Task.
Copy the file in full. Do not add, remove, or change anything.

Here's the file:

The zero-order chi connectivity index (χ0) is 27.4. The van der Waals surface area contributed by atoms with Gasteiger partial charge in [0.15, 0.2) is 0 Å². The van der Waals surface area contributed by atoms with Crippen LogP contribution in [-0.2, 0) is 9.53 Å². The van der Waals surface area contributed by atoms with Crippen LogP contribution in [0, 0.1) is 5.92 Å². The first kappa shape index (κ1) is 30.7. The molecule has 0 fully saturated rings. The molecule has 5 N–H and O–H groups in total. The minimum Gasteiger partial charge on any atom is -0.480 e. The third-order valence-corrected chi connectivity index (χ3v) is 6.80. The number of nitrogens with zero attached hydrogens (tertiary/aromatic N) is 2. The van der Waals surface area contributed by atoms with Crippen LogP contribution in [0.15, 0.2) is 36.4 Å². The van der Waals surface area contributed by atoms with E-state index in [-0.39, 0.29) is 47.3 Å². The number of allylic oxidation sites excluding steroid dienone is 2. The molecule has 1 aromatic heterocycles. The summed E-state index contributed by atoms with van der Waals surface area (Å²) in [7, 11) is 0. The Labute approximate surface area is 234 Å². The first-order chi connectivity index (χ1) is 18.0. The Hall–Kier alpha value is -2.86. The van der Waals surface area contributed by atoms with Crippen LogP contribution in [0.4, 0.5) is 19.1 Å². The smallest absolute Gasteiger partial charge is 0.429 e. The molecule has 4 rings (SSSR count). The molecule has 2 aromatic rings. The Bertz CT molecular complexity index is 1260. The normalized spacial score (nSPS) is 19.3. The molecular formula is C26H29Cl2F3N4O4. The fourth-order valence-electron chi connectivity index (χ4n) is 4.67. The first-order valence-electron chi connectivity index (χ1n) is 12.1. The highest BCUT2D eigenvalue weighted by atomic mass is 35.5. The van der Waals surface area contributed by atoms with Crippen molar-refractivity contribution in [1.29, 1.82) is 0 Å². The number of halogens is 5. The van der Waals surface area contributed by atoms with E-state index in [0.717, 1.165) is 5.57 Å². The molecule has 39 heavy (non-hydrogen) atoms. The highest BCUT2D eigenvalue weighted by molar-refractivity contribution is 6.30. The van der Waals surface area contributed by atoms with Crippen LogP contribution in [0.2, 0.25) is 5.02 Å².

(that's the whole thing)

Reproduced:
The zero-order chi connectivity index (χ0) is 27.4. The van der Waals surface area contributed by atoms with Gasteiger partial charge in [0.15, 0.2) is 0 Å². The van der Waals surface area contributed by atoms with Crippen LogP contribution in [-0.2, 0) is 9.53 Å². The van der Waals surface area contributed by atoms with Crippen LogP contribution in [0, 0.1) is 5.92 Å². The first kappa shape index (κ1) is 30.7. The molecule has 0 fully saturated rings. The molecule has 5 N–H and O–H groups in total. The minimum Gasteiger partial charge on any atom is -0.480 e. The third-order valence-corrected chi connectivity index (χ3v) is 6.80. The number of nitrogens with zero attached hydrogens (tertiary/aromatic N) is 2. The van der Waals surface area contributed by atoms with Crippen LogP contribution in [0.15, 0.2) is 36.4 Å². The van der Waals surface area contributed by atoms with E-state index in [-0.39, 0.29) is 47.3 Å². The number of allylic oxidation sites excluding steroid dienone is 2. The molecule has 1 aromatic heterocycles. The summed E-state index contributed by atoms with van der Waals surface area (Å²) in [7, 11) is 0. The Labute approximate surface area is 234 Å². The first-order chi connectivity index (χ1) is 18.0. The Hall–Kier alpha value is -2.86. The van der Waals surface area contributed by atoms with Crippen LogP contribution in [0.4, 0.5) is 19.1 Å². The smallest absolute Gasteiger partial charge is 0.429 e. The molecule has 4 rings (SSSR count). The molecule has 2 aromatic rings. The Bertz CT molecular complexity index is 1260. The normalized spacial score (nSPS) is 19.3. The molecular formula is C26H29Cl2F3N4O4. The fourth-order valence-electron chi connectivity index (χ4n) is 4.67. The first-order valence-electron chi connectivity index (χ1n) is 12.1. The highest BCUT2D eigenvalue weighted by atomic mass is 35.5. The van der Waals surface area contributed by atoms with Crippen molar-refractivity contribution in [1.29, 1.82) is 0 Å². The number of halogens is 5. The van der Waals surface area contributed by atoms with E-state index in [0.717, 1.165) is 5.57 Å². The molecule has 39 heavy (non-hydrogen) atoms. The highest BCUT2D eigenvalue weighted by molar-refractivity contribution is 6.30. The van der Waals surface area contributed by atoms with Crippen LogP contribution in [0.2, 0.25) is 5.02 Å².